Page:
U.S. Pat. No. 6,830,523 issued to Kuhn is substantially exemplary an “unfolding” type broadhead, in which the blades are hinged from a retracted state to an unfolded, deployed state. Well known in this crowded art, these type devices require heavy steel blades as a result of the impact received on impact and further, in that the trailing edge is not physically secured to the shaft of the broadhead nor that of the arrow shaft. Therefore the hinge, point of attachment and the blades themselves must be constructed so as to survive these very significant impact forces.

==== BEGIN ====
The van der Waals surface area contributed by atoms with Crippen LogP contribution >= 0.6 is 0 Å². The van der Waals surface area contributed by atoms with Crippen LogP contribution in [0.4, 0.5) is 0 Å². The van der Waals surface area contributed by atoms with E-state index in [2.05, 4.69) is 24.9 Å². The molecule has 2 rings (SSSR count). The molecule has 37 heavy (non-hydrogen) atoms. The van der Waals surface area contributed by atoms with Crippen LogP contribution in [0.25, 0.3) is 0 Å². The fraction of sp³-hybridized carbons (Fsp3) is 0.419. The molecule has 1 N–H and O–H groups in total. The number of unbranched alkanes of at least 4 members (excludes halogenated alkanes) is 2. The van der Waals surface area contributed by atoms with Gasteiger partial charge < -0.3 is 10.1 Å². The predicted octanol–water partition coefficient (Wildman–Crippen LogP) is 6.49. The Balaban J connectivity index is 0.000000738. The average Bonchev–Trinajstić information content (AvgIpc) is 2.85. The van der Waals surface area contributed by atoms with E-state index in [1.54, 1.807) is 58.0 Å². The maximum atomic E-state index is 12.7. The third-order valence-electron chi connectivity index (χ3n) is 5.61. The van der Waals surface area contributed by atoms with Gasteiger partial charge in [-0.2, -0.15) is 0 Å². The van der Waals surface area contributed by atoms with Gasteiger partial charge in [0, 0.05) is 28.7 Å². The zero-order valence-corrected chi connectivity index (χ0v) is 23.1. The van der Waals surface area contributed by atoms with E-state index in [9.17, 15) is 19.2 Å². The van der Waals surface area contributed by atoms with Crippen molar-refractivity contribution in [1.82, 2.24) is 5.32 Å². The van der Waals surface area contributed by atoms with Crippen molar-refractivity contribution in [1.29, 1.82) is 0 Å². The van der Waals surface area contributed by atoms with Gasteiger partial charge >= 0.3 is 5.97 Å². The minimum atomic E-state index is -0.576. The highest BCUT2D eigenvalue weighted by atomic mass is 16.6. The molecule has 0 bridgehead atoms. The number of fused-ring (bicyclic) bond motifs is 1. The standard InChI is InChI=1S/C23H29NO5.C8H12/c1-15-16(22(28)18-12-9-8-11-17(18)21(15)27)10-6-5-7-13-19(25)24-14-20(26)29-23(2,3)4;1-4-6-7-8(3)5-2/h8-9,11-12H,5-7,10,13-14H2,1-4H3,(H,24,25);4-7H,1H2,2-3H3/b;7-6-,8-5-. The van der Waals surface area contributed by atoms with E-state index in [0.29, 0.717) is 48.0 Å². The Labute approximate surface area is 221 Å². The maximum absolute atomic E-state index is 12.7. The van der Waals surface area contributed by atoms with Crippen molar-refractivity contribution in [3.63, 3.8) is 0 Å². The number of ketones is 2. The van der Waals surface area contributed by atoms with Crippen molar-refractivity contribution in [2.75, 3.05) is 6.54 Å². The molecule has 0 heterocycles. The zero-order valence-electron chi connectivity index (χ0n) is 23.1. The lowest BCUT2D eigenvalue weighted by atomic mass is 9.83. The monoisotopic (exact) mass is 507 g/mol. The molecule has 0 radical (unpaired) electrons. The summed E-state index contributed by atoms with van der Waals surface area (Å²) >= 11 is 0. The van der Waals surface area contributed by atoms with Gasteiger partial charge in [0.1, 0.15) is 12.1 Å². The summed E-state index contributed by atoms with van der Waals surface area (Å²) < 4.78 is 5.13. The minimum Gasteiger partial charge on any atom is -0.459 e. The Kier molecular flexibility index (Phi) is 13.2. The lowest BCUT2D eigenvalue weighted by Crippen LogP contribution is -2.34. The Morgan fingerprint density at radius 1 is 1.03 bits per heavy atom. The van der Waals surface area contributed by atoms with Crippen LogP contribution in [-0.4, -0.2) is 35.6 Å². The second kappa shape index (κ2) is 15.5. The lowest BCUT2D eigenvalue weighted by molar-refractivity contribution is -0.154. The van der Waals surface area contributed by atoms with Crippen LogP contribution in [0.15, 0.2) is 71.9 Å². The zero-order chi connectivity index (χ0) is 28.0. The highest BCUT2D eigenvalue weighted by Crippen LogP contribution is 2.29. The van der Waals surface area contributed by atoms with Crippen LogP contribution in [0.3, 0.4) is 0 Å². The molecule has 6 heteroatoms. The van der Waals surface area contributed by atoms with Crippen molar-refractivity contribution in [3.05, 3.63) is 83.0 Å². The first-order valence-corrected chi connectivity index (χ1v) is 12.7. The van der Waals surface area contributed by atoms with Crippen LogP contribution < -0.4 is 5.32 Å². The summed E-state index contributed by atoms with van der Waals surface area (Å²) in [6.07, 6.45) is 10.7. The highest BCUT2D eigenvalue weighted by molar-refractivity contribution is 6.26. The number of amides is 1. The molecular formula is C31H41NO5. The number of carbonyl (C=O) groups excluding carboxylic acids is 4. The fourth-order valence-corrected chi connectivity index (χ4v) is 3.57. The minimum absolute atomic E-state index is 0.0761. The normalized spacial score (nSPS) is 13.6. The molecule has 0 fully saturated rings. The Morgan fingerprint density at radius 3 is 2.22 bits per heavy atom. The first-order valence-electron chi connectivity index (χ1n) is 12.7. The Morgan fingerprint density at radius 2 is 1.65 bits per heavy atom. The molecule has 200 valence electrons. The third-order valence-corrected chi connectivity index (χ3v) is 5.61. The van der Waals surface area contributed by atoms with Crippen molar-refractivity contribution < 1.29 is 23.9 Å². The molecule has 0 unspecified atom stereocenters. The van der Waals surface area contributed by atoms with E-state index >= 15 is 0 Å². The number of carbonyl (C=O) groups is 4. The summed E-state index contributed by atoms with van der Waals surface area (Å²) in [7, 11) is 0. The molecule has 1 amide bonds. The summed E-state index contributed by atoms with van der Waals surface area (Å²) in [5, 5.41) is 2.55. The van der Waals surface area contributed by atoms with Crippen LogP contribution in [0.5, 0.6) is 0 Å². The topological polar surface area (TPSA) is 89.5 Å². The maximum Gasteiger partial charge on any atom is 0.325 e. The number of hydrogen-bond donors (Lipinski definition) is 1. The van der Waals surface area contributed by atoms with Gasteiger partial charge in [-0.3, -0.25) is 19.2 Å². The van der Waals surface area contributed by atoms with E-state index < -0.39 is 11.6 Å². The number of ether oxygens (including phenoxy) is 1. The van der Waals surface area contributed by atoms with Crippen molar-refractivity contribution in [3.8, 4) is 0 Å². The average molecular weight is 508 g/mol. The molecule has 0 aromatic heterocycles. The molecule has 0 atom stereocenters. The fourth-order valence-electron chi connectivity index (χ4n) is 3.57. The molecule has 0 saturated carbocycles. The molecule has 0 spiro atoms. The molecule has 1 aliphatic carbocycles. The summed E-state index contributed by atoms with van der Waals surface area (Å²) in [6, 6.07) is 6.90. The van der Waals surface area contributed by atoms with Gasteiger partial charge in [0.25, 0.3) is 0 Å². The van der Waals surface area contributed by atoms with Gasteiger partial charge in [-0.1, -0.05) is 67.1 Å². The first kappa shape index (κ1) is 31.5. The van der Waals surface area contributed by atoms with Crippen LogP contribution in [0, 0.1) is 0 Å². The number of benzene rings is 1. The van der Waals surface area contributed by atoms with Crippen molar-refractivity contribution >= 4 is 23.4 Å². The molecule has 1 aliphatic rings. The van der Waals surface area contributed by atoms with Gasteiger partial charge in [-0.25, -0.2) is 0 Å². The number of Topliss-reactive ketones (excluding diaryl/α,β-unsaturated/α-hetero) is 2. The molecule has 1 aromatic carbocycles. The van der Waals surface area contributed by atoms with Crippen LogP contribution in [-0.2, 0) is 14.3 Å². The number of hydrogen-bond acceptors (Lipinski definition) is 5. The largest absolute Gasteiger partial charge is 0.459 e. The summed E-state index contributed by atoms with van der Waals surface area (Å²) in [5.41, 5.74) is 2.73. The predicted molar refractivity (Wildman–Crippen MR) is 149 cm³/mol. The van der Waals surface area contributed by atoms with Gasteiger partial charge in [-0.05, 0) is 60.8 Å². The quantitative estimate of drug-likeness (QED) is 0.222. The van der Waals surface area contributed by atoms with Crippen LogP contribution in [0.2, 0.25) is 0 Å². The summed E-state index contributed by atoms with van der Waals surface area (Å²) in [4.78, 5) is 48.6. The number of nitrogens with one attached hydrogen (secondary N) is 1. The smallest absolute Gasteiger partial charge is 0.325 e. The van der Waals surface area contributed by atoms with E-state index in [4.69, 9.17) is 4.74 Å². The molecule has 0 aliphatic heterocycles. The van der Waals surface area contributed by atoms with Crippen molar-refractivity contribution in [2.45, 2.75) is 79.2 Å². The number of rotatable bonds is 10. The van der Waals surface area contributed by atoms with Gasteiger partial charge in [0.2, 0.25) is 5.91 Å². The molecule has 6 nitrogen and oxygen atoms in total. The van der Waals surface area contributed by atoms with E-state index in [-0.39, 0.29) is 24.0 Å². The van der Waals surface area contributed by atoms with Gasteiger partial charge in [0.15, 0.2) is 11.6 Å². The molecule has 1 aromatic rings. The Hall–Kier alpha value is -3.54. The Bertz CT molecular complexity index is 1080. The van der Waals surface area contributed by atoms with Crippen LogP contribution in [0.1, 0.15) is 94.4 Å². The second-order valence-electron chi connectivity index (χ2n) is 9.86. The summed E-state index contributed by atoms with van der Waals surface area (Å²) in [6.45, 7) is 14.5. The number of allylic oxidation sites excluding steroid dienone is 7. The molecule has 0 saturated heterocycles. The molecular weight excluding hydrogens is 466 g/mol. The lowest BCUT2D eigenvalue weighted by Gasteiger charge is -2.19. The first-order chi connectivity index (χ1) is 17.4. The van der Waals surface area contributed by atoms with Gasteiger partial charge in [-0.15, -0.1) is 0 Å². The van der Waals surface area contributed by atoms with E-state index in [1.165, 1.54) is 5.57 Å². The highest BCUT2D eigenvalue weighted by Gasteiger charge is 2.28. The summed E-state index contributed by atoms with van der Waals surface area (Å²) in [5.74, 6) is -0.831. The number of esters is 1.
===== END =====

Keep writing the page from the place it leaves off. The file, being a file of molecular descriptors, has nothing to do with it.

The second type mechanical broadhead is the so called “sliding” type mechanical broadhead. U.S. Pat. No. 6,935,976 issued to Grace Jr. et al is exemplary relative to this type arrowhead. These type sliding broadheads are those in which the blades slide, upon impact, and ramp outward to a deployed state. These devices also suffer from the fact that careful attention much be given to the weight and strength of these type blades whereby upon impact they do not break or disintegrate upon impact. These type considerations, and responses thereto, invariably increase the weight of these type arrowheads. Further, while being deployed upon impact, the mass of these type blades cause the arrow to lose valuable speed thereby lessening the effect thereof.